32 countries dinged for failure to advance Cape Town Agreement

Tuna workers at work in the hold of a vessel.

Two tuna-conservation organizations have accused 32 countries of hindering the fight against illegal, unregulated, and unreported fishing (IUU).

The Global Tuna Alliance (GTA) and Tuna Protection Alliance (TUPA) have, in two joint letters, said the failure by 32 governments to ratify the 2012 Cape Town Agreement (CTA) is complicating efforts to battle illegal fishing. At least 18 nations have yet to sign the agreement, and another 14 have signed but have yet to complete its ratification and implement standards mandated by the agreement, they said.

GTA and TUPA represent retailers and tuna supply-chain companies that collectively buy in excess of USD 1.3 billion (EUR 1.1 billion) of tuna annually. The two organizations said the failure of those governments to join and comply with the agreement has contributed to the world's failure to end IUU fishing by 2020. 

“IUU fishing poses a massive threat to marine ecosystems, the legal seafood industry, as well as human safety and health,” GTA said.

The 2012 Cape Town Agreement, which has already been adopted by the International Maritime Organization, outlines fishing vessel standards and includes other regulations designed to protect the safety of crews and observers and provide a level playing field for all participants in the industry. It aims to include fishing vessels and their crews in international maritime regulations, such as safety certifications or working condition inspections. Without that ability, exploitative practices can go undetected, according to the two organizations.

“It provides a harmonized framework for global fishing safety management and outlines regulations that states must adopt in order to protect fishing crews and observers,” GTA said.

GTA and TUPA called on 22 holdouts - with a combined 3,600 eligible fishing vessels - to ratify or accede to the deal.

“Taking this step will bring fishing vessel operators into the same compliance as other maritime vessels and end practices that place crews at risk,” GTA said.

Countries that have failed to sign the agreement include Sri Lanka, the U.S., El Salvador, Malaysia, Solomon Islands, Vietnam, Cabo Verde, Greece, Mexico, Canada, Guatemala, Senegal, Thailand, Côte d’Ivoire, Japan, Micronesia, Mauritius, and Taiwan. As a result of the failure to sign, the countries have been listed under the red list under a GTA and TUPA classification.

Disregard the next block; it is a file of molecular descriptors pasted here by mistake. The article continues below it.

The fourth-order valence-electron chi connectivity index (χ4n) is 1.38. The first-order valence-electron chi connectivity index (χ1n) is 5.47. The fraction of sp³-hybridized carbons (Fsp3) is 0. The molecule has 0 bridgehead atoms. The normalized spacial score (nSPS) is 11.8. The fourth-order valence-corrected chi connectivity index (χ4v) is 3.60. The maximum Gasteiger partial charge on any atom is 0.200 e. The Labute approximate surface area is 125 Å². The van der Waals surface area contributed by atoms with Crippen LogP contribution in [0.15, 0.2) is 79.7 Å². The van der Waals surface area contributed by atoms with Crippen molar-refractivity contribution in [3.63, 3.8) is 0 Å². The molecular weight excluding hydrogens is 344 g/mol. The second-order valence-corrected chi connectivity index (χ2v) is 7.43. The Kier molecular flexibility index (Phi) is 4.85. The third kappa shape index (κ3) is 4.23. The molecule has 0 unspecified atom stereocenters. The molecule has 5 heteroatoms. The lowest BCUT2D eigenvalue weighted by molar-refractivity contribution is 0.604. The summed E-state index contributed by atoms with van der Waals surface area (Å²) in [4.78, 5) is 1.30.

Governments that have signed but delayed fully ratifying the agreement have been classified under the amber list. They include Brazil, Fiji, New Zealand, China, Ghana, Costa Rica, Indonesia, Papua New Guinea, Ecuador, Panama, Maldives, Philippines, Seychelles, and the Republic of Korea.

“Operators who fish illegally or under report catch often cut corners with how they manage their vessels, further endangering workers in one of the world’s most-hazardous professions in an effort to maximize profits,” The Pew Charitable Trusts said.

The illegal fishers, “often lack sufficient on-board safety equipment or ignore regulations governing vessel modifications," Pew said.

“They may also operate for extended periods of time without undergoing safety inspections, are more apt to fish in dangerous weather, and are less likely to maintain decent working conditions,” it said.

The 2012 CTA entered nto force on 11 October, 2022, to coincide with the tenth anniversary since its introduction.

Currently, there are two international treaties in force to safeguard the safety of crews on board fishing vessels: the Food and Agriculture Organization of the United Nations (FAO) Agreement on Port State Measures to Prevent, Deter, and Eliminate Illegal, Unreported, and Unregulated Fishing, or the PSMA; and the International Labor Organization's (ILO) Work in Fishing Convention (C188). But not all governments are fully implementing the treaties as effectively as envisaged when they were adopted, according to Pew.

Provisions in the two existing treaties are captured in the Cape Town Agreement – but for ease of implementation, legality, and safety of fishing operations, a proposal has been introduced to have the three instruments harmonized. That effort remains a work in progress, Pew said.

For now, both GTA and TUPA are urging their partners’ supply chains “to implement standards that align with the measures outlined in the CTA.”

Both NGOs and their partners are appealing to the 32 flag states “to make safety at sea a priority by taking the steps necessary to ratify and fulfil the requirements set out by the CTA – before it’s too late.”  

Photo courtesy of The Pew Charitable Trusts


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